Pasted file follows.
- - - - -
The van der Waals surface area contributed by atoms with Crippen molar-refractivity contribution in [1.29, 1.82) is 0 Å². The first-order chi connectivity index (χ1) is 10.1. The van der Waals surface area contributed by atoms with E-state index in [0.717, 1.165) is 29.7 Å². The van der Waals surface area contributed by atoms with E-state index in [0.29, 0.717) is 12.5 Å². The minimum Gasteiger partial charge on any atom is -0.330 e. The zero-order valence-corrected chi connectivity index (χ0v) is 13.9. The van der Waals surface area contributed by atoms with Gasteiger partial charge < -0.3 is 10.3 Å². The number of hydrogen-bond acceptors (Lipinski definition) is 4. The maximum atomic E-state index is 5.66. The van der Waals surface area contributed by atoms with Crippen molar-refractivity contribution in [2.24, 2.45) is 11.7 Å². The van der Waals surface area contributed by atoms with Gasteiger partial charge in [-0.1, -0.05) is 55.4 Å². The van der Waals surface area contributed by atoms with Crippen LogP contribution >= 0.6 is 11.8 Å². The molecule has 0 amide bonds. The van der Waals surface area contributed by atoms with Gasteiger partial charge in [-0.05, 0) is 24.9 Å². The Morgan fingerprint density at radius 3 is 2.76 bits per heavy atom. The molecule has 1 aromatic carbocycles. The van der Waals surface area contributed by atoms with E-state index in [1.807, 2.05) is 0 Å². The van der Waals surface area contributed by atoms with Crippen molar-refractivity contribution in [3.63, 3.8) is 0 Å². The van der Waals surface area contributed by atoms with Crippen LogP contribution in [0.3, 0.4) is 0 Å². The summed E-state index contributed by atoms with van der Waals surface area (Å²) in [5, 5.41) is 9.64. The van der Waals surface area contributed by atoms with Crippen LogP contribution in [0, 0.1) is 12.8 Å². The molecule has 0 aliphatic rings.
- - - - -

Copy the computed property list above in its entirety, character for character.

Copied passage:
The van der Waals surface area contributed by atoms with Crippen molar-refractivity contribution in [1.29, 1.82) is 0 Å². The first-order chi connectivity index (χ1) is 10.1. The van der Waals surface area contributed by atoms with E-state index in [0.717, 1.165) is 29.7 Å². The van der Waals surface area contributed by atoms with E-state index in [0.29, 0.717) is 12.5 Å². The minimum Gasteiger partial charge on any atom is -0.330 e. The zero-order valence-corrected chi connectivity index (χ0v) is 13.9. The van der Waals surface area contributed by atoms with Gasteiger partial charge < -0.3 is 10.3 Å². The number of hydrogen-bond acceptors (Lipinski definition) is 4. The maximum atomic E-state index is 5.66. The van der Waals surface area contributed by atoms with Crippen molar-refractivity contribution in [2.24, 2.45) is 11.7 Å². The van der Waals surface area contributed by atoms with Gasteiger partial charge in [-0.1, -0.05) is 55.4 Å². The van der Waals surface area contributed by atoms with Crippen LogP contribution >= 0.6 is 11.8 Å². The molecule has 0 amide bonds. The van der Waals surface area contributed by atoms with Gasteiger partial charge in [-0.05, 0) is 24.9 Å². The Morgan fingerprint density at radius 3 is 2.76 bits per heavy atom. The molecule has 1 aromatic carbocycles. The van der Waals surface area contributed by atoms with E-state index in [1.807, 2.05) is 0 Å². The van der Waals surface area contributed by atoms with Crippen molar-refractivity contribution in [3.63, 3.8) is 0 Å². The van der Waals surface area contributed by atoms with Crippen LogP contribution in [0.3, 0.4) is 0 Å². The summed E-state index contributed by atoms with van der Waals surface area (Å²) in [5, 5.41) is 9.64. The van der Waals surface area contributed by atoms with Crippen LogP contribution in [0, 0.1) is 12.8 Å². The molecule has 0 aliphatic rings.